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Updated EULAR RA Treatment Recommendations Address Patient Concerns, Recent Developments


Updated guidelines from the European League Against Rheumatism (EULAR), based on new evidence and a review of the literature from 2016 to 2018, address recommendations on the use of disease-modifying antirheumatic drugs and glucocorticoids to treat patients with rheumatoid arthritis (RA). Included is guidance on mono- and combination therapies, treatment strategies, and tapering treatment.

Since the European League Against Rheumatism’s (EULAR) initial recommendations in 2010 for how to manage rheumatoid arthritis (RA) with disease-modifying antirheumatic drugs (DMARDs), progress in the field necessitated 2 updates in 2013 and 2016. A third update was just released in the Annals of Rheumatic Diseases.

With clinical remission the main goal of RA treatment, using DMARDs enables symptom relief; improves physical function, quality of life, and social/work capacity; and inhibits structural damage to cartilage and bone.

This most recent update comprises 5 principles and 12 recommendations on the use of DMARDs—conventional synthetic (cs; methotrexate, leflunomide, sulfasalazine), biological (b; tumour necrosis factor [TNF] inhibitors [adalimumab, certolizumab pegol, etanercept, golimumab, infliximab], abatacept, rituximab, tocilizumab, sarilumab), biosimilar, and targeted synthetic (ts; Janus kinase inhibitors tofacitinib, baricitinib, filgotinib, upadacitinib)—and glucocorticoids to treat patients with RA. Included is guidance on mono- and combination therapies, treatment strategies, and tapering treatment. Altogether, this update considers patient benefits, safety, preferences, and costs related to RA treatment.

The 5 principles build on the previous updates, but they are not based on “specific scientific evidence.” Instead, they are overarching and address treating patients with RA:

  1. Treatment should aim to provide the best care that is based on shared decision-making between patient and rheumatologist.
  2. Treatment decisions should be based on disease activity, safety issues, and other patient factors (eg, comorbidities, disease progress, etc).
  3. Rheumatologists should be the primary treating specialist for patients with RA.
  4. Patients’ require and need access to different RA drugs throughout their lives, because the disease is heterogenous and may require a switch to a drug with a different mode of action.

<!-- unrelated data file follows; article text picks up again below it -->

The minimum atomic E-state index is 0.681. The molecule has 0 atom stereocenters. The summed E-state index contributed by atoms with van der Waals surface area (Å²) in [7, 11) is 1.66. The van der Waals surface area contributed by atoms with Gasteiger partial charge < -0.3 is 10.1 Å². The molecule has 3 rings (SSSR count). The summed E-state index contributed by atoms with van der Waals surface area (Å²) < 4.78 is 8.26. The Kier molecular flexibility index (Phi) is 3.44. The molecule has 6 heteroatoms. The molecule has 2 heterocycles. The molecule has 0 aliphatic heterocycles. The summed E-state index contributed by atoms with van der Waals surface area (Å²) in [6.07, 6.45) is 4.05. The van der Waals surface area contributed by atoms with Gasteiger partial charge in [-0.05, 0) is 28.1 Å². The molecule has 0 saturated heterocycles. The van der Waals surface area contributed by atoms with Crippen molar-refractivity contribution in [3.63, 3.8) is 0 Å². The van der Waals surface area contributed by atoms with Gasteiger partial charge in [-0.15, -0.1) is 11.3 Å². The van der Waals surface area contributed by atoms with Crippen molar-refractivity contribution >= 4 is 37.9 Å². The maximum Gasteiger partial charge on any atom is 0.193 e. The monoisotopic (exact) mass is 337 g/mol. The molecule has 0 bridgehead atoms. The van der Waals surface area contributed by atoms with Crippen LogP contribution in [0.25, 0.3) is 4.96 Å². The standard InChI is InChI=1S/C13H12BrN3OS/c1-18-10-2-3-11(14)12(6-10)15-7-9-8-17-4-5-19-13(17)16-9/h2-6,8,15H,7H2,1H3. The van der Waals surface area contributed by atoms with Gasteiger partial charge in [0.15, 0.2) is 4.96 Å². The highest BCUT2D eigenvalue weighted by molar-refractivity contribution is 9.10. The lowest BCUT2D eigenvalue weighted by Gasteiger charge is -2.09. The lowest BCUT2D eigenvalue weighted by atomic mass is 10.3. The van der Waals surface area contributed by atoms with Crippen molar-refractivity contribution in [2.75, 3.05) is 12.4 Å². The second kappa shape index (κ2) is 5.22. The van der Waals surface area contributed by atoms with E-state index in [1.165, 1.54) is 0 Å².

5. Treating rheumatologists should consider the economic burden patients face when making therapeutic decisions.

The 12 recommendations also incorporate information from the previous updates. However, unlike the principles, they should be followed in this order:

  1. Start DMARD therapy immediately following an RA diagnosis.
  2. Make sustained remission or low disease activity the goal of treatment.
  3. Monitor treatment on a regular basis and adjust as needed.
  4. Incorporate methotrexate in a patient’s initial treatment; it also remains effective in combination with csDMARDs, bDMARDs, and tsDMARDs.
  5. Consider leflunomide or sulfasalazine for initial treatment if methotrexate is contraindicated or a patient exhibits intolerance to it.
  6. Consider short-term glucocorticoids if initiating/changing csDMARDS, but taper as soon as possible.
  7. Switch to another csDMARD if the treatment goal is not reached with the first csDMARD.
  8. Add a bDMARD or tsDMARD to csDMARD therapy if treatment goal is not reached and the patient has a poor prognosis.
  9. Replace csDMARDs with interleukin-6 inhibitors or tsDMARDs when patients cannot use the former.
  10. Incorporate one bDMARD/tsDMARD for another if treatment fails with the initial choice, but for TNF inhibitors that fail, there is a choice to introduce another agent or TNF inhibitor into the treatment regimen.
  11. Scale back on bDMARDs or tsDMARDs in cases of persistent remission, after having already tapered glucocorticoids and when combination treatment includes a csDMARD.
  12. Weight the decision to taper csDMARDs in cases of persistent remission.

These updated guidelines come on the heels of several new drug approvals in Europe after the 2016 update, and several of the principles and recommendations remain unchanged. However, the authors expect them to be revised again, and soon, so that patients can continue to receive optimal treatment from their treating rheumatologists and other stakeholders remain updated on progress in the field.

“We have reached a steady state of the evidence base for patients with established RA, although still some needs remain unmet, including the need to cure the disease. With the current rate of evidence development, we expect an update of the recommendations to be necessary in about 3-4 years,” they concluded.


Smolen JS, Landewé, RB, Bijlsma JWJ, et al. EULAR recommendations for the management of rheumatoid arthritis with synthetic and biological disease-modifying antirheumatic drugs: 2019 update [published online January 22, 2020]. Ann Rheum Dis. doi: 10.1136/annrheumdis-2019-216655.

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